Hypermetabolic low triiodothyronine syndrome of burn injury.

R. A. Becker, G. M. Vaughan, M. G. Ziegler, L. G. Seraile, I. W. Goldfarb, E. H. Mansour, W. F. McManus, B. A. Pruitt, A. D. Mason

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Abstract

The free tetraiodothyronine index (FT4I) and free triiodothyronine index (FT3I) in burn patients represented the serum levels of free (dialyzable) T4 and free T3, respectively. FT4I and FT3I were lower with greater burn size and were lower in nonsurvivors than expected for the burn size. there was no compensatory elevation of basal or releasing hormone-stimulated thyrotrophin (TSH) concentrations. Reverse T3 was higher with greater burn size. T3 treatment restored FT3I but did not affect mortality or resting metabolic rate (MR) measured in survivors, compared with placebo therapy. Whereas the hypermetabolic response to burn injury appeared t be independent of thyroid hormones, MR was correlated positively with burn size and with elevated plasma norepinephrine and epinephrine concentrations for several weeks after injury. Lack of augmented TSH concentrations, absence of low plasma reverse T3, and presence of hypermetabolism suggest that the reduced plasma free T3 does not indicate functional hypothyroidism, but may represent an adaptation to the assumption of metabolic control by the sympathetic nervous system.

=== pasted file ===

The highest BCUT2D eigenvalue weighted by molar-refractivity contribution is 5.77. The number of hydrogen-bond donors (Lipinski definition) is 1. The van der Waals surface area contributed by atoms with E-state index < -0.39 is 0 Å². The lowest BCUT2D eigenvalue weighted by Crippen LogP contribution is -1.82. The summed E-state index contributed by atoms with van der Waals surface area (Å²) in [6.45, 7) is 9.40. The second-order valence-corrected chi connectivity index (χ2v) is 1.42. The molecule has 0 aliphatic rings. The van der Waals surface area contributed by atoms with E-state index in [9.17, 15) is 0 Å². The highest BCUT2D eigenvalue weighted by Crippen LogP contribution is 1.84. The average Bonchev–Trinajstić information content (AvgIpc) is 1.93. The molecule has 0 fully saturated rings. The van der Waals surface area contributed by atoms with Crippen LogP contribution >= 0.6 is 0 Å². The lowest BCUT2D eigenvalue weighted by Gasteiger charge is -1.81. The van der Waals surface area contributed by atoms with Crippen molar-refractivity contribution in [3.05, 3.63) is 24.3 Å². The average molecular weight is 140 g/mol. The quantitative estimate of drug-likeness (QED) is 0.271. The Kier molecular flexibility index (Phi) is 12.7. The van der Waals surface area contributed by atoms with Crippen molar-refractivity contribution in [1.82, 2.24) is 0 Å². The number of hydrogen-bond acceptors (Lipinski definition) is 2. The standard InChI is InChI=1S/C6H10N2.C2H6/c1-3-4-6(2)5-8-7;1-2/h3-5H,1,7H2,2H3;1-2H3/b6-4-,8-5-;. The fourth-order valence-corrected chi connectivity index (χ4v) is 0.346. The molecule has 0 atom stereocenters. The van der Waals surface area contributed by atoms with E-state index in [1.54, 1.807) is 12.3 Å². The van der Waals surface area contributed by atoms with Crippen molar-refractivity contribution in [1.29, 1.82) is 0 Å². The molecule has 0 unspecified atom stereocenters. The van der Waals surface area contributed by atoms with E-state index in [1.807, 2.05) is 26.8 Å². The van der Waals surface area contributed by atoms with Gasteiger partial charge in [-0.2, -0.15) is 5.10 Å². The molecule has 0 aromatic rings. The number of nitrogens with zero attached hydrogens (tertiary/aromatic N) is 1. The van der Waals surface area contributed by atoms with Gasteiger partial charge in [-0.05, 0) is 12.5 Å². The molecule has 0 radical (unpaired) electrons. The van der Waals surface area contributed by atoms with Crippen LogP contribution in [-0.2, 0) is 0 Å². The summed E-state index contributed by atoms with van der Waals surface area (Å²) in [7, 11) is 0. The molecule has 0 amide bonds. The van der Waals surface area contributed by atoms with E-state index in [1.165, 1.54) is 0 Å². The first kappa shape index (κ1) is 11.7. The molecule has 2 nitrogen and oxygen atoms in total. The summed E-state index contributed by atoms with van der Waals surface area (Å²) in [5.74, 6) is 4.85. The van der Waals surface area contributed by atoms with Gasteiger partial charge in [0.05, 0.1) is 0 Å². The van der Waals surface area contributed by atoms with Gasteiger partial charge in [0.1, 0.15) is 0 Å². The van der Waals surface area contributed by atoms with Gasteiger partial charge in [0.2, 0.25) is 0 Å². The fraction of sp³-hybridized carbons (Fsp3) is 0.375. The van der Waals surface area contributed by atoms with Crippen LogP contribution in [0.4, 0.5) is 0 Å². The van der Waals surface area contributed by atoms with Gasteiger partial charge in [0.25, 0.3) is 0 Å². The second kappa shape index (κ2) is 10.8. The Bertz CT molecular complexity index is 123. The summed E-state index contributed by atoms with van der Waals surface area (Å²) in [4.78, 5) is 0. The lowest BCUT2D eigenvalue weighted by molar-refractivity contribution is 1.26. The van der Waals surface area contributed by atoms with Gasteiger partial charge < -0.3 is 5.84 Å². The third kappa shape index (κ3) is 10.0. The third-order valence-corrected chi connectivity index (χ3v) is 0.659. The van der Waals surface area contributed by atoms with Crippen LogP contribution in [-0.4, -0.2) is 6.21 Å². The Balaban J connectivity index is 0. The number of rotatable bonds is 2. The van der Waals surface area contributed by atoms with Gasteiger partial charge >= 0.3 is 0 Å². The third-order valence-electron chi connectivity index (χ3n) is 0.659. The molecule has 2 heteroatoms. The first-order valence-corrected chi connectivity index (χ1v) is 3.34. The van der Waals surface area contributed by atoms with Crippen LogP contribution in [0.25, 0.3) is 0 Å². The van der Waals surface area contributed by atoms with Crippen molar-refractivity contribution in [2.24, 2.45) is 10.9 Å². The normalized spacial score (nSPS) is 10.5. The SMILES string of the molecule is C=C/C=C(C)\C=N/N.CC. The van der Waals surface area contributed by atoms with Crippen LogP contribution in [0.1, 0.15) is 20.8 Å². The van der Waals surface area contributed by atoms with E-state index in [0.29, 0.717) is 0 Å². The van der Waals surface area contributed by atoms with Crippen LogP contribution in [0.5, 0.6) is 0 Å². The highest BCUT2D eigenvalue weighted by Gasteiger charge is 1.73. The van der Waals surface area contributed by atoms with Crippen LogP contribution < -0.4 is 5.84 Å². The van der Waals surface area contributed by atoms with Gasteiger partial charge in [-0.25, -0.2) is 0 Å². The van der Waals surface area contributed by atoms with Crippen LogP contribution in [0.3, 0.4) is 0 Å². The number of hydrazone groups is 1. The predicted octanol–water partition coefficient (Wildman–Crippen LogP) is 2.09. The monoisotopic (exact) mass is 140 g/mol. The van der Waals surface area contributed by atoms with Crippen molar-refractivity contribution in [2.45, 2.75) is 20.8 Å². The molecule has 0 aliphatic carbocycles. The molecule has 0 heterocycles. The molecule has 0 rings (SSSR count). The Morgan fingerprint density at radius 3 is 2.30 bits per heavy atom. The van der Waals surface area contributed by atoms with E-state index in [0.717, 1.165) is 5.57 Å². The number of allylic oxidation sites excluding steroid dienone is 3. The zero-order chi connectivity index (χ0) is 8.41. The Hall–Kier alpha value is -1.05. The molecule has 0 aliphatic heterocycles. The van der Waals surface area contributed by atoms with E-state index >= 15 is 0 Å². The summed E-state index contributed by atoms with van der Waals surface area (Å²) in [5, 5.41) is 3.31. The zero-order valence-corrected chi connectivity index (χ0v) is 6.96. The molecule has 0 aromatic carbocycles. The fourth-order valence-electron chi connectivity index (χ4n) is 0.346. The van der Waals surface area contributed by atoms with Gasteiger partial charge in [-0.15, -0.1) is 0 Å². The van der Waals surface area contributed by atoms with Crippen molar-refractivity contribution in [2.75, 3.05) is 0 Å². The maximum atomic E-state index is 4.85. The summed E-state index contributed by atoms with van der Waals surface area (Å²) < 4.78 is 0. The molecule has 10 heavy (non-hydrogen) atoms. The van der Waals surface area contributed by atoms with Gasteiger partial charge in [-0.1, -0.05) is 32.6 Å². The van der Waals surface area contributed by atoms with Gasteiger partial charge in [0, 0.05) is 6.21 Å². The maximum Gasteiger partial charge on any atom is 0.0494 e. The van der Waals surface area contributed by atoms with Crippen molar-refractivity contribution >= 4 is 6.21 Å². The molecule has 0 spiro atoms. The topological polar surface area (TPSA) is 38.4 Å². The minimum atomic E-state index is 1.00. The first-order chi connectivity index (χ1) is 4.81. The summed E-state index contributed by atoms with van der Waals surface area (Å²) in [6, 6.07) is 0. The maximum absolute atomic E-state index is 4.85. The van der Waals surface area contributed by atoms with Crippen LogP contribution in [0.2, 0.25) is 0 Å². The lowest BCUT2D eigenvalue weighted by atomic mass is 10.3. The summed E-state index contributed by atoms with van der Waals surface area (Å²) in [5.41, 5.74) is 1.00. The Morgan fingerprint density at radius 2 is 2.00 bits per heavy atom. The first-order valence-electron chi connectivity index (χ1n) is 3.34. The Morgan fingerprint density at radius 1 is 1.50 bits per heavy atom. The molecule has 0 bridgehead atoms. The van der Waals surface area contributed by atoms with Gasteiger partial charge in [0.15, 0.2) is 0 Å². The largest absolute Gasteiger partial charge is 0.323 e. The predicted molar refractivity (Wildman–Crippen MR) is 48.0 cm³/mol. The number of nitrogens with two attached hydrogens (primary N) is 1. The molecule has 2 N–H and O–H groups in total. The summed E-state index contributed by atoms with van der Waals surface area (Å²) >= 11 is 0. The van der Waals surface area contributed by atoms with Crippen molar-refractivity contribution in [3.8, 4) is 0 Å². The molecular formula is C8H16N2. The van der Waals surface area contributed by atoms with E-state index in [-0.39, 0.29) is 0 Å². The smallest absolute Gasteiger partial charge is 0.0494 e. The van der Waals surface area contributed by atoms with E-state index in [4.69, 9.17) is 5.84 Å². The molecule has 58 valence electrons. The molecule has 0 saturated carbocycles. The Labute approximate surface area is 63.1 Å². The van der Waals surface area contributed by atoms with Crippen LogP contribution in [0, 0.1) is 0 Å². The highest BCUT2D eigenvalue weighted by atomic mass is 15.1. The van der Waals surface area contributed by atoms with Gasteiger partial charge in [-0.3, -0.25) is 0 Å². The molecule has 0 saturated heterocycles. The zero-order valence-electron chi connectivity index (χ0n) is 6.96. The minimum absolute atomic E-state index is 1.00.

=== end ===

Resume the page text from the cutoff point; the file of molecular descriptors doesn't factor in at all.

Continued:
Original languageEnglish (US)
Pages (from-to)870-875
Number of pages6
JournalCritical care medicine
Volume10
Issue number12
DOIs
StatePublished - Dec 1982

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ASJC Scopus subject areas

  • Critical Care and Intensive Care Medicine

Cite this

Becker, R. A., Vaughan, G. M., Ziegler, M. G., Seraile, L. G., Goldfarb, I. W., Mansour, E. H., McManus, W. F., Pruitt, B. A., & Mason, A. D. (1982). Hypermetabolic low triiodothyronine syndrome of burn injury. Critical care medicine, 10(12), 870-875. https://doi.org/10.1097/00003246-198212000-00014